The distal myopathies are caused by deficiency or lack of specific proteins that play an essential role in the proper function and health of muscle cells.
Laing distal myopathy is caused by mutations in the beta cardiac myosin (MYH7) gene located on the long arm (q) of chromosome 14 (14q12). The MYH7 gene contains instructions to create (encode) the muscle protein, myosin. Chromosomes, which are present in the nucleus of human cells, carry the genetic information for each individual. Human body cells normally have 46 chromosomes. Pairs of human chromosomes are numbered from 1 through 22 and the sex chromosomes are designated X and Y. Males have one X and one Y chromosome and females have two X chromosomes (in most cases). Each chromosome has a short arm designated “p” and a long arm designated “q”. Chromosomes are further sub-divided into many bands that are numbered. For example, “chromosome 14q12” refers to a specific band on the long arm of chromosome 14. The numbered bands specify the location of the thousands of genes that are present on each chromosome. Laing distal myopathy is inherited as an autosomal dominant trait.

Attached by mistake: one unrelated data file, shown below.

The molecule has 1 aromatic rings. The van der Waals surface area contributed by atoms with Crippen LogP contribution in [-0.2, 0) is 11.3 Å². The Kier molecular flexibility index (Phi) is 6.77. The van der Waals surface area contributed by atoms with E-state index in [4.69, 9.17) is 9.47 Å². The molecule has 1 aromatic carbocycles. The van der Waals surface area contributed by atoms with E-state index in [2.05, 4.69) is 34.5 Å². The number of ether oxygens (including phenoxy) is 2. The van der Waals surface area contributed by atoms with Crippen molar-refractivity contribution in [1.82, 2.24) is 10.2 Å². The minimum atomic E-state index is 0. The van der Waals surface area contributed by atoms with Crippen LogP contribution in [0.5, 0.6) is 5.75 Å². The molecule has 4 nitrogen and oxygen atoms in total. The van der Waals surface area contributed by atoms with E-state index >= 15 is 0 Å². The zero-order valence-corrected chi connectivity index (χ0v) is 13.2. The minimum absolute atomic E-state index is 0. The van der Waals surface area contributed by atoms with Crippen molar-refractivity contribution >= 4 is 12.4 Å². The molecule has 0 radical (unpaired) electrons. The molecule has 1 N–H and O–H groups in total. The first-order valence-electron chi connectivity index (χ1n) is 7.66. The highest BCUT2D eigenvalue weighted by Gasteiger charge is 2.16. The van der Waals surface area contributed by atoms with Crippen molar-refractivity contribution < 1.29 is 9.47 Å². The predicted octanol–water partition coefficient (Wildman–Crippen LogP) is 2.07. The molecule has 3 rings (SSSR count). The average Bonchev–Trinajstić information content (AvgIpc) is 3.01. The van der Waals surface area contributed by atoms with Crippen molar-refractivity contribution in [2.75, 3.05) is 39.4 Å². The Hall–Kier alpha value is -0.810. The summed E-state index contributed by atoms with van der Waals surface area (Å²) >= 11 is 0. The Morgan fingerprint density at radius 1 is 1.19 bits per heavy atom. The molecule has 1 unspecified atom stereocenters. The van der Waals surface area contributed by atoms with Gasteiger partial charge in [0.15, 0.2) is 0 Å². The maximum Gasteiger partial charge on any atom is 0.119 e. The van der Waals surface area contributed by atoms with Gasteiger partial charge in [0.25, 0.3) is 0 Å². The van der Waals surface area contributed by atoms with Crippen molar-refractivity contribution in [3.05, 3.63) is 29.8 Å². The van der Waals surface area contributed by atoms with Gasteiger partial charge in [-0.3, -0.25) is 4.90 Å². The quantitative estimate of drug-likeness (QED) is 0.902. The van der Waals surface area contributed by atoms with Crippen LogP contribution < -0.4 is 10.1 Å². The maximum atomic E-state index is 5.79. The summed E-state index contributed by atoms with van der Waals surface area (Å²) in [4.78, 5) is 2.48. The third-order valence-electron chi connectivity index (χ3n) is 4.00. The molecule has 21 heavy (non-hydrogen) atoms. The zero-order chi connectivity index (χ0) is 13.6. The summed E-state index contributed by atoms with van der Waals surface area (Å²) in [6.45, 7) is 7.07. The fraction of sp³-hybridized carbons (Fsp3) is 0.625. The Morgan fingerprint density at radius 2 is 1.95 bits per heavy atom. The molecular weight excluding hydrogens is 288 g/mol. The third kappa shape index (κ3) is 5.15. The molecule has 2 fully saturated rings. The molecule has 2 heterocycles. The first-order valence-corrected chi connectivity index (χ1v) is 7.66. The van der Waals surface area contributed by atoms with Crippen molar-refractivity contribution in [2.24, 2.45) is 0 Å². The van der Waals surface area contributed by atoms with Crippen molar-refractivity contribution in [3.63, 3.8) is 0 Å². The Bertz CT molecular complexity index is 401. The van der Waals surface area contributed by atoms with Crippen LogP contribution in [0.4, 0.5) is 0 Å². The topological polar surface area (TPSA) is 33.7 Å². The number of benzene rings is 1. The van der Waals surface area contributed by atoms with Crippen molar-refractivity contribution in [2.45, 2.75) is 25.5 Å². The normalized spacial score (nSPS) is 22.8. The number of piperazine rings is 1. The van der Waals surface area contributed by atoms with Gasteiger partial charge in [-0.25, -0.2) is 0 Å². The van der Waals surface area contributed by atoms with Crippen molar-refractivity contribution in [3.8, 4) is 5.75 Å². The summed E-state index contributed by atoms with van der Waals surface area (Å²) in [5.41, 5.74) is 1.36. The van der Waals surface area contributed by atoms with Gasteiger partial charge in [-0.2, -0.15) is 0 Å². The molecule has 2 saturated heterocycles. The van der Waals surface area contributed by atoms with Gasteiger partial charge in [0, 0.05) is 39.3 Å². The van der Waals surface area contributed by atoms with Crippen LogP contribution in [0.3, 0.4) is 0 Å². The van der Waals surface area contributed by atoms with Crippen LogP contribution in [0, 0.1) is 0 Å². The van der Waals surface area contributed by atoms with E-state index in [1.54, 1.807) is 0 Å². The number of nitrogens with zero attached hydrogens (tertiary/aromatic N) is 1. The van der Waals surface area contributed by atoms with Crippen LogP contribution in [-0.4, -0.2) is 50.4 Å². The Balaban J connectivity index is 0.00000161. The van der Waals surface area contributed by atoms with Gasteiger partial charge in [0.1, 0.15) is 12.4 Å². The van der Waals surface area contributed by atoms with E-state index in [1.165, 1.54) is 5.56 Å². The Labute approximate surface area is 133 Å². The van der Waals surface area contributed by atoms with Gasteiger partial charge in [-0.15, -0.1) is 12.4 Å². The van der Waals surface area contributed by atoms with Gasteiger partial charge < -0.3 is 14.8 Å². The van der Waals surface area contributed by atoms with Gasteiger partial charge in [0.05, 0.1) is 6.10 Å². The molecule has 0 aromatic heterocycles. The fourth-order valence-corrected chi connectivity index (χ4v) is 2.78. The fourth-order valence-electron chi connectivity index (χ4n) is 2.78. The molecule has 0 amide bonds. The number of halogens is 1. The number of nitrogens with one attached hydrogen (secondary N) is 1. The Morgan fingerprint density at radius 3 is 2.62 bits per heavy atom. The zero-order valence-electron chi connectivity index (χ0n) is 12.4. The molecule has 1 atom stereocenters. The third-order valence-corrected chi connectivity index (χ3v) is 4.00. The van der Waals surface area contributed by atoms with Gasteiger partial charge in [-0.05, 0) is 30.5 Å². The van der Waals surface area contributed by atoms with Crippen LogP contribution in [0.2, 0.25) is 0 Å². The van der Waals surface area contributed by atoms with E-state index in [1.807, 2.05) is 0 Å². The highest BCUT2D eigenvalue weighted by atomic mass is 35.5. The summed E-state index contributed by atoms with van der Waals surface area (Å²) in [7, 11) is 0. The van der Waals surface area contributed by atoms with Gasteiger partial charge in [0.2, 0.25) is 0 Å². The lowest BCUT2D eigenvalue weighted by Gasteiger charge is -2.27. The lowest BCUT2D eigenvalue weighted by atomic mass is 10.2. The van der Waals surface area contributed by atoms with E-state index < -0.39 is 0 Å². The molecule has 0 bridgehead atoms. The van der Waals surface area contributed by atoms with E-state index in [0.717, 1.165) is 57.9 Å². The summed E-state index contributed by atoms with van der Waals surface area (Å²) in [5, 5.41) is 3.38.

Udd distal myopathy is caused by mutations of the titin (TTN) located on the long arm of chromosome 2 (2q24.3). The TTN gene encodes the muscle protein, titin, found in both skeletal and heart (cardiac) muscles. Udd distal myopathy is inherited as an autosomal dominant trait.
Inclusion body myopathy type 2 (DMRV) is caused by mutations of GNE gene located on the short arm of chromosome 9 (9p12-p11). The GNE gene encodes the protein UDP-N-acetylglucosamine-2-epimerase/N-acetylmannosamine kinase. IBM2 is inherited as an autosomal recessive trait.
Miyoshi myopathy is caused by mutations of the dysferlin (DYSF) gene located on the short arm of chromosome 2 (2p13.3-p13.1). Miyoshi myopathy is inherited as an autosomal recessive trait.
Researchers have linked other forms of distal myopathy to specific chromosomes, but have not yet identified the causative genes. Welander distal myopathy has been linked to the short arm of chromosome 2 (2p13). Distal myopathy with vocal cord and pharyngeal signs has been linked to the long arm of chromosome 5 (5q). Distal myopathy 3 has been linked to the short or long arm of chromosome 8 (8p22-q12) or the long arm of chromosome 12 (12q13-q22). These three forms of distal myopathy are inherited as autosomal dominant traits.